It’s Christmas time and ‘tis the season to be jolly.
Yet, it’s also the season that tries men’s souls.
Many Christmases ago, my young daughter requested a doll and a baby carriage.
Making sure that Santa Claus found the correct toys was crucial because this just happened to be a last-minute request.
I called around and found that of all the stores that carried these items, only one store still had them in stock.
Apparently, these were very popular toys.
With minutes ticking by until closing, I flew to the store like the down of a thistle (with respects to Clement Moore).
Fortunately, they had one doll remaining along with two carriages.
I was in luck, or so I thought.
The last clerk in the store, who was within five minutes of closing the door, rang me up after having given me the doll.
But the carriage was in the back room.
When he brought it out, my jaw dropped.
“Can’t you assemble it?” I begged.
“Closing up, heading home, it’s Christmas Eve, you know,” he replied.
“Sure,” I answered, “Merry Christmas.”
And that’s when the all the fun began.
I’m sure I’m not alone when I say that looking at instructions for the assembly of toys is, for me, like reading some foreign language.
Thus, I always buy pre-assembled, but unfortunately on this night, it wasn’t meant to be. Some people are auditory learners, some are visual, but when it comes to the so-called simple instructions, I draw a blank.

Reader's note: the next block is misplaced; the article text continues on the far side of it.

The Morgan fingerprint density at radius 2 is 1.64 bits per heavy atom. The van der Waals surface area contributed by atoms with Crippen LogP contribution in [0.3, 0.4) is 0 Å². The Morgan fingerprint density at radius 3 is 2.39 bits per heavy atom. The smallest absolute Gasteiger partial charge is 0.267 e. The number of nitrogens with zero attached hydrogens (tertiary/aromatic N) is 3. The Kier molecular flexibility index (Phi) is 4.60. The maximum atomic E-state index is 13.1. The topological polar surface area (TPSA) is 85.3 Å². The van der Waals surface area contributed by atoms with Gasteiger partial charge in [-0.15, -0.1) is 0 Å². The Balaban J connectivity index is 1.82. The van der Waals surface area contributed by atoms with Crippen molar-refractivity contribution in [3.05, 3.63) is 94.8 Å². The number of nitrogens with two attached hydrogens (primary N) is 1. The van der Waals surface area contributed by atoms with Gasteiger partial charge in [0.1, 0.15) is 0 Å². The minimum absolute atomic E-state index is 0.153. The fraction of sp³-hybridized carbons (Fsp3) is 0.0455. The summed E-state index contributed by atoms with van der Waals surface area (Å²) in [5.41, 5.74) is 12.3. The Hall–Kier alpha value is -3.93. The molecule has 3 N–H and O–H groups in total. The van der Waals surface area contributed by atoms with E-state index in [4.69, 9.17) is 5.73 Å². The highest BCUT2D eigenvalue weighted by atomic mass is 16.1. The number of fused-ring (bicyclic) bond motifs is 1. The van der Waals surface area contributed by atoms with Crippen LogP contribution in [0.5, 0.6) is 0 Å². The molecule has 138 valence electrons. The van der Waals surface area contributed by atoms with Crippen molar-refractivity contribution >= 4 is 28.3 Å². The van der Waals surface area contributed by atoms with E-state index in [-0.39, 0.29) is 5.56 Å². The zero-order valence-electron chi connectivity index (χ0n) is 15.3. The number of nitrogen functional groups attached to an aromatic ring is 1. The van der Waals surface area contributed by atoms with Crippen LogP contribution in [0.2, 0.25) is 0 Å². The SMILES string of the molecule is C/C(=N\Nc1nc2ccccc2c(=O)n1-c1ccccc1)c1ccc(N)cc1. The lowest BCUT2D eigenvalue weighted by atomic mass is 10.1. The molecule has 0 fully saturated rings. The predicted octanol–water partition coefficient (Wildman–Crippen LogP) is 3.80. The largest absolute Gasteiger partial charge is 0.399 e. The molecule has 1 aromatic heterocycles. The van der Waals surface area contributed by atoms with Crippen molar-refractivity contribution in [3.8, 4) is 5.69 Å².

Insert rod A(1) into form B(2), secure with screw C(1) and washer D(4). Sure, it sounds simple enough, except for me.
Needless to say, I’m convinced that factory workers took great pleasure in putting more parts than necessary into the box, just to drive me crazy.
Yet, somehow, after several hours and numerous eggnogs my little girl’s carriage and doll made its way under the Christmas tree.
I relate this story because yesterday I had a flashback to the aforementioned Christmas while I was reading the proposed law being voted on in Congress.
One section said “the sum of the amounts on which a tax is determined under subparagraph (a)(b) and (3) in subparagraph (d) as re-designated by paragraph (1).”
And that was the so-called easily understood section.
I can imagine a few congressmen understanding this professed “some assembly required,” but the reality is that if any of these legislators actually read the bill their eyes probably glazed over like mine did on that Christmas Eve so long ago.
But I heard congressmen exclaim as they took their recess and drove out of sight
A few more or less nuts and bolts in the bill is not right
Oh well, at least it’s done
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